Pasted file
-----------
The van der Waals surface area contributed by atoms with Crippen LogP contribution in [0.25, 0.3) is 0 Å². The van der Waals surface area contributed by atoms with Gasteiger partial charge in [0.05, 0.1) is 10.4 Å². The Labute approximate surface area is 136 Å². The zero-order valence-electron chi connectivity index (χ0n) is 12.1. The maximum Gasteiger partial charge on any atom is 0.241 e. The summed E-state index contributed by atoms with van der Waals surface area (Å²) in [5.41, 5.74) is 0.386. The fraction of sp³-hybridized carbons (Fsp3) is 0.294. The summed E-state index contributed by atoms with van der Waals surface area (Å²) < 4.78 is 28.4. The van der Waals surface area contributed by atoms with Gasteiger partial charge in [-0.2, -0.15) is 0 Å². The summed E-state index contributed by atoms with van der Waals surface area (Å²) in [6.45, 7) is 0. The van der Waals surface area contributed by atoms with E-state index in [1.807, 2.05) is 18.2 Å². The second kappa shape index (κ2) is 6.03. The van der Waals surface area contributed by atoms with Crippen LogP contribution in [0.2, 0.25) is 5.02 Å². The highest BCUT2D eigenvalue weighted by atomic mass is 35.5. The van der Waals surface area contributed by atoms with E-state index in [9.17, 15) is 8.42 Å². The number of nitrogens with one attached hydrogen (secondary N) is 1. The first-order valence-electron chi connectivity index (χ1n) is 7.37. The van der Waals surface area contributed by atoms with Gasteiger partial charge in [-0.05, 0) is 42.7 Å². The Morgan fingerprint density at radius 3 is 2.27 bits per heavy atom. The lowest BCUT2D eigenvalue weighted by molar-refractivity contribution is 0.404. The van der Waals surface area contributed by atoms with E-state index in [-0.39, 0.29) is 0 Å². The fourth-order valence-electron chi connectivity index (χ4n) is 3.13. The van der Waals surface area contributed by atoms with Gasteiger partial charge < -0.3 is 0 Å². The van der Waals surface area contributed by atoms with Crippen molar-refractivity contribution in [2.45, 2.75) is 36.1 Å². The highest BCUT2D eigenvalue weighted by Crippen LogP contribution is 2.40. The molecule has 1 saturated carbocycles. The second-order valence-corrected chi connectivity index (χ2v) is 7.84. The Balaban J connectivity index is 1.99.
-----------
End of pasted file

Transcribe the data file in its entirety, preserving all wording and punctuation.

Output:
The van der Waals surface area contributed by atoms with Crippen LogP contribution in [0.25, 0.3) is 0 Å². The van der Waals surface area contributed by atoms with Gasteiger partial charge in [0.05, 0.1) is 10.4 Å². The Labute approximate surface area is 136 Å². The zero-order valence-electron chi connectivity index (χ0n) is 12.1. The maximum Gasteiger partial charge on any atom is 0.241 e. The summed E-state index contributed by atoms with van der Waals surface area (Å²) in [5.41, 5.74) is 0.386. The fraction of sp³-hybridized carbons (Fsp3) is 0.294. The summed E-state index contributed by atoms with van der Waals surface area (Å²) < 4.78 is 28.4. The van der Waals surface area contributed by atoms with Gasteiger partial charge in [-0.2, -0.15) is 0 Å². The summed E-state index contributed by atoms with van der Waals surface area (Å²) in [6.45, 7) is 0. The van der Waals surface area contributed by atoms with E-state index in [1.807, 2.05) is 18.2 Å². The second kappa shape index (κ2) is 6.03. The van der Waals surface area contributed by atoms with Crippen LogP contribution in [0.2, 0.25) is 5.02 Å². The highest BCUT2D eigenvalue weighted by atomic mass is 35.5. The van der Waals surface area contributed by atoms with E-state index in [9.17, 15) is 8.42 Å². The number of nitrogens with one attached hydrogen (secondary N) is 1. The first-order valence-electron chi connectivity index (χ1n) is 7.37. The van der Waals surface area contributed by atoms with Gasteiger partial charge in [-0.05, 0) is 42.7 Å². The Morgan fingerprint density at radius 3 is 2.27 bits per heavy atom. The lowest BCUT2D eigenvalue weighted by molar-refractivity contribution is 0.404. The van der Waals surface area contributed by atoms with E-state index in [-0.39, 0.29) is 0 Å². The fourth-order valence-electron chi connectivity index (χ4n) is 3.13. The van der Waals surface area contributed by atoms with Gasteiger partial charge < -0.3 is 0 Å². The van der Waals surface area contributed by atoms with Crippen molar-refractivity contribution in [2.45, 2.75) is 36.1 Å². The highest BCUT2D eigenvalue weighted by Crippen LogP contribution is 2.40. The molecule has 1 saturated carbocycles. The second-order valence-corrected chi connectivity index (χ2v) is 7.84. The Balaban J connectivity index is 1.99.